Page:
Guantánamo is one of those things that Americans don’t want to think about, like Vietnam, the Middle East, and death row. That’s reason enough for the following post. From Robert Koehler at antiwar.com:
To read Witnesses of the Unseen: Seven Years in Guantánamo is to run your mind along the contours of hell.
The next step, if you’re an American, is to embrace it. Claim it. This is who we are: We are the proprietors of a cluster of human cages. This torture center is still open. Men (“forever prisoners”) are still being held there, their imprisonment purporting to keep us safe.
The book, by Lakhdar Boumediene and Mustafa Ait Idir – two Algerian men arrested in Bosnia in 2011 and wrongly accused of being terrorists – allows us to imagine ourselves at Guantánamo, this outpost of the Endless War.
“‘Take him outside,’ the interrogator told them. They led me up a flight of eight or nine concrete steps to a long gravel drive. It was pitch black out, and completely quiet. There was no one around. One of the soldiers grabbed my left arm, and another took my right. And then they started running.
“I tried to keep up, but my legs were shackled together. First, my flip-flops fell off, and after a few barefoot strides, my legs fell out from under me. The soldiers didn’t even slow down. They kept a firm grip on my arms while my legs bounced and scraped along the ground, gravel biting into them. When the run finally ended, the soldiers brought me back to the interrogation room, bloody and bedraggled.”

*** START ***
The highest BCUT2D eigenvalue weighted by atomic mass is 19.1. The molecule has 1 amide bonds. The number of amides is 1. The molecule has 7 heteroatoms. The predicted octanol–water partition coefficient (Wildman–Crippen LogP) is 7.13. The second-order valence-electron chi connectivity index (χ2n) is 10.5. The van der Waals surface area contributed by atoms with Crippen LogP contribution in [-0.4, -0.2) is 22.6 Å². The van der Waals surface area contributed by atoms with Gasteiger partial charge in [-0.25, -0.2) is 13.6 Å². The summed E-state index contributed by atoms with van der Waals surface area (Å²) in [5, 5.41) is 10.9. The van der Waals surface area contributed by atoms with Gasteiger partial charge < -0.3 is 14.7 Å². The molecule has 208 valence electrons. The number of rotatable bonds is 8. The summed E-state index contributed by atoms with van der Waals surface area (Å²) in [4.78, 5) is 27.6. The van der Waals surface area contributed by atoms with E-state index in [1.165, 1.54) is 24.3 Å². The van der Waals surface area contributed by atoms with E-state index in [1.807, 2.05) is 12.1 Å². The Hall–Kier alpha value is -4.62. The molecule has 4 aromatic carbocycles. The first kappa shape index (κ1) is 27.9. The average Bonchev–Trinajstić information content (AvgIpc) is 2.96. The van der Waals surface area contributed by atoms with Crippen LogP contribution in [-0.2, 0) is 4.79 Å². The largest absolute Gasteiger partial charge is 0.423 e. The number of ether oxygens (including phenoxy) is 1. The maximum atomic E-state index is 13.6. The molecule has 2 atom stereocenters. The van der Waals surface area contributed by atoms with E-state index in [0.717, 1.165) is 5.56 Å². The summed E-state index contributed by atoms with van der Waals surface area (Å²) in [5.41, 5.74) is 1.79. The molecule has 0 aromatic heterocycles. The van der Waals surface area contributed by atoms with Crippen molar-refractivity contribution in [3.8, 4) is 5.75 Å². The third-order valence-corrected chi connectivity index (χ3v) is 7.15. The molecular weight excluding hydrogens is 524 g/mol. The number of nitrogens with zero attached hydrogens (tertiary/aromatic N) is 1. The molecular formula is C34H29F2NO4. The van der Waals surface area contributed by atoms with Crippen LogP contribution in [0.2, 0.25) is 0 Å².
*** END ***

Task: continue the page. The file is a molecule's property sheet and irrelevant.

This is one fragment, one story of the seven years these two innocent men endured: these two fathers who were pulled away from their wives and children, yanked from their lives, stuffed into cages, interrogated endlessly and pointlessly, humiliated, force-fed (in Lakhdar’s case) . . . and finally, finally, ordered by a US judge to be freed, when their case, Boumediene v. Bush, was at long last heard in a real court and the lack of evidence against them became appallingly clear.
The book is the story of the courage it takes to survive.
And it’s a story that can only be told because of the work of the Boston legal firm WilmerHale, which spent more than 17,000 pro bono hours litigating the case, “work that would have cost paying clients more than $35 million.”
Lakhdar and Mustafa were freed in 2008 and began rebuilding their lives. They eventually decided they wanted to tell their story – to an American audience. Daniel Norland, who was a lawyer at WilmerHale when the case was making its way through the court process (but was not part of the litigation team) and his sister, Kathleen List, who speaks fluent Arabic, conducted more than 100 hours of interviews with the two men, which were shaped into Witnesses of the Unseen.